When you first train a machine learning model, it uses all the data available in the factory at that moment. Since factories change dynamically, the future values that are sent to the model may be different than the past ones. As a result, machine learning models must often evaluate data they’ve never seen before. Let’s say your nitrogen reading comes in unusually high, and this leads to manganese increasing your tensile strength more than it is supposed to. Machine learning models can pick up on this unique change and recommend a lower manganese addition for a particular heat so that you avoid exceeding your maximum tensile limits.
This is the genius of machine learning—that you can train it on data and then let it “guess” the result. But when the training values are too different from the actual ones, the prediction won’t work.
Fero adds safeguards. It catches when real-world values are too different from training values and prevents bad values from being evaluated by the model, so bad values don’t cause bad predictions. Essentially, it’s like having that huge engineering team, in one piece of software.
Factories change over time
If you keep the same model without retraining it, predictive accuracy will decline as the plant produces new types of products, or when the plant is run in a different way. Retraining is absolutely key to making sure that the predictive accuracy is as high as it can be. However, retraining wrongly can also cause the models to perform badly.
Furthermore, even if you consistently retrain your models, the underlying assumptions may change if your data sources begin to look different.
A factory produces different product mixes over the year. In addition, raw material sourcing practices change and machines deviate from their original calibration. Retraining allows the models to learn the most recent results and relationships, thereby dramatically increasing predictive accuracy within a campaign.
Whenever a process is updated with Fero software, the software automatically searches for schema updates and notifies you of potential changes you might not be aware of. Additionally, Fero’s means of displaying and quantifying uncertainty allow you to evaluate if your models are still performing as inspected and allow you to debug your data feeds.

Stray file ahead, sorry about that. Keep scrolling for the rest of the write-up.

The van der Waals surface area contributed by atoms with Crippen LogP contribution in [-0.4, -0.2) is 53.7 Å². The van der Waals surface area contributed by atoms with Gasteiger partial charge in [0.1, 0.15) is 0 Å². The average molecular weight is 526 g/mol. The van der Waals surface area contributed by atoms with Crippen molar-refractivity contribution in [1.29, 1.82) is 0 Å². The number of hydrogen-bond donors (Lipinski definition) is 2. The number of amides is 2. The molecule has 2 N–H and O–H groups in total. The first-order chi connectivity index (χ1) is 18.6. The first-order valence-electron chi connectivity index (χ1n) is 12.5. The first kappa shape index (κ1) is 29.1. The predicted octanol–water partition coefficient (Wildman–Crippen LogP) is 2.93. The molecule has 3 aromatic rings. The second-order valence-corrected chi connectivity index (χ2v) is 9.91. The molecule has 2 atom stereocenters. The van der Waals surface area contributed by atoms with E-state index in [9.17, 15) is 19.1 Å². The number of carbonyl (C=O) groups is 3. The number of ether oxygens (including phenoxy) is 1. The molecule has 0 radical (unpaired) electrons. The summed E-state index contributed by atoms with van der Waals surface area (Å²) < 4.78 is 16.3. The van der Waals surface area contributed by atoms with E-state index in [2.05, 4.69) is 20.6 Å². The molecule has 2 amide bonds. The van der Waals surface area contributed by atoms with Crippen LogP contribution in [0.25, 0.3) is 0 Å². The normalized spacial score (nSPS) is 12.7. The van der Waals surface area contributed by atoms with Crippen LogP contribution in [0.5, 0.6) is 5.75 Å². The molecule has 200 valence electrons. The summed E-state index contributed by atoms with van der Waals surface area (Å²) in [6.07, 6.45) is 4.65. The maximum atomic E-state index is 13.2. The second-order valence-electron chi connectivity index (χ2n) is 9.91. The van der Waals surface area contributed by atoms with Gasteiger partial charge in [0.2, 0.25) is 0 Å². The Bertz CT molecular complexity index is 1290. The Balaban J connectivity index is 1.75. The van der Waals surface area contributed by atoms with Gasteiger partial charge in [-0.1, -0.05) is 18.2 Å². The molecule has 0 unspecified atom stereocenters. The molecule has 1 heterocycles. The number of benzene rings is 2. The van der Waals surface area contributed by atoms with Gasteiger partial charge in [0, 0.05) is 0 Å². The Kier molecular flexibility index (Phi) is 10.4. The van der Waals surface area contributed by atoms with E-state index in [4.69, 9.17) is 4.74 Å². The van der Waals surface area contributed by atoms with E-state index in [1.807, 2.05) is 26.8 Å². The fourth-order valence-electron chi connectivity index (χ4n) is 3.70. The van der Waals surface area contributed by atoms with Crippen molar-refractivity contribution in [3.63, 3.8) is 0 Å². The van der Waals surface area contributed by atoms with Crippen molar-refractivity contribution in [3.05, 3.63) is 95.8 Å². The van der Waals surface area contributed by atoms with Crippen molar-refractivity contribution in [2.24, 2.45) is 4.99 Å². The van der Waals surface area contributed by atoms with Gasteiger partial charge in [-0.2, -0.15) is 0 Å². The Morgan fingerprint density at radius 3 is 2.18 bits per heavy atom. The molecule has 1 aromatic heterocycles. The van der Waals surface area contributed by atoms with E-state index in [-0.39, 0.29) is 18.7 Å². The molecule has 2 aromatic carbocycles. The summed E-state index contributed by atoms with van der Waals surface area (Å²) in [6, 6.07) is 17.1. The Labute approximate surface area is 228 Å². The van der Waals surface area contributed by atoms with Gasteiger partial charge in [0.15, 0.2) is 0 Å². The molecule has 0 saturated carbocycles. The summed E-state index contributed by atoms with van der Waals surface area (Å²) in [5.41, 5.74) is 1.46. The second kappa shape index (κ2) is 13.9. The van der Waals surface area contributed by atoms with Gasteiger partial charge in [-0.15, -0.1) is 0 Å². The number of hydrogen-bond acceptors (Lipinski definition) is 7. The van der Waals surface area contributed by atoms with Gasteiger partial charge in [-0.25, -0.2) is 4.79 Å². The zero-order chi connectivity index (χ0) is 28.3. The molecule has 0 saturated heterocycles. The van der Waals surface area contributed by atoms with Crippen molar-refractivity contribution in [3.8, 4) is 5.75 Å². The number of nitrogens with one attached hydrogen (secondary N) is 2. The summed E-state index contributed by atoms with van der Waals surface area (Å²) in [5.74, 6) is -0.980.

Process engineers and data scientists aren’t collaborating
For machine learning investments to be successful, data scientists need to speak to process experts. Any issues in this communication stream will cause the models to perform badly.
In the manufacturing world, any data science teams are typically located within a central unit. These folks have to work with the plants to understand the exact characteristics of the product, which requires communication with operations teams and quality engineers at the plant. Any issue in this communication results in bad assumptions, thereby leading to lower predictive accuracy or outright failures.
Any of these roadblocks will prevent you from seeing return on investment. This is obviously bad. But even more dangerous, we believe at Fero, is the fact that a loss of ROI, in turn, will cause teams at the factories and organization to lose trust in machine learning.
Many machine learning solutions marketed to manufacturers are black boxes. Operators and engineers have no way to know what's inside, any more than one can know why Google's image recognition software might erroneously pin a cat as a potato.
This has many drawbacks. A black-box model isn't built for partial data, nor does it change with time. You can train an image recognition model with a database of cats from the past fifty years, but factory behavior changes dramatically within months. So if you take data from a decade and put it in a model, it's like you’ve trained it for two different factories.
Even more problematically, conventional ML is not built to prescribe inputs. In the industrial world, you might want to change melt shop setpoints, so the mechanical properties at the end of the line can be sure to meet specs. Most ML methods are not built to answer this question. Perhaps you’ve seen the example of a Tesla "thinking" it's being attacked by traffic lights, when in fact it's driving behind a truck carrying traffic lights. With all the car's intelligence, it can't tell the difference between a stationary traffic light and one that's moving on the highway.
One bad analysis simply affects trust in that analysis. But if ML keeps producing bad analyses, teams will lose trust in the technology and miss out on a potential opportunity to boost their competitive value and production quality, which will be fundamental as the industry shifts towards Industry 4.0 and the interconnected factory.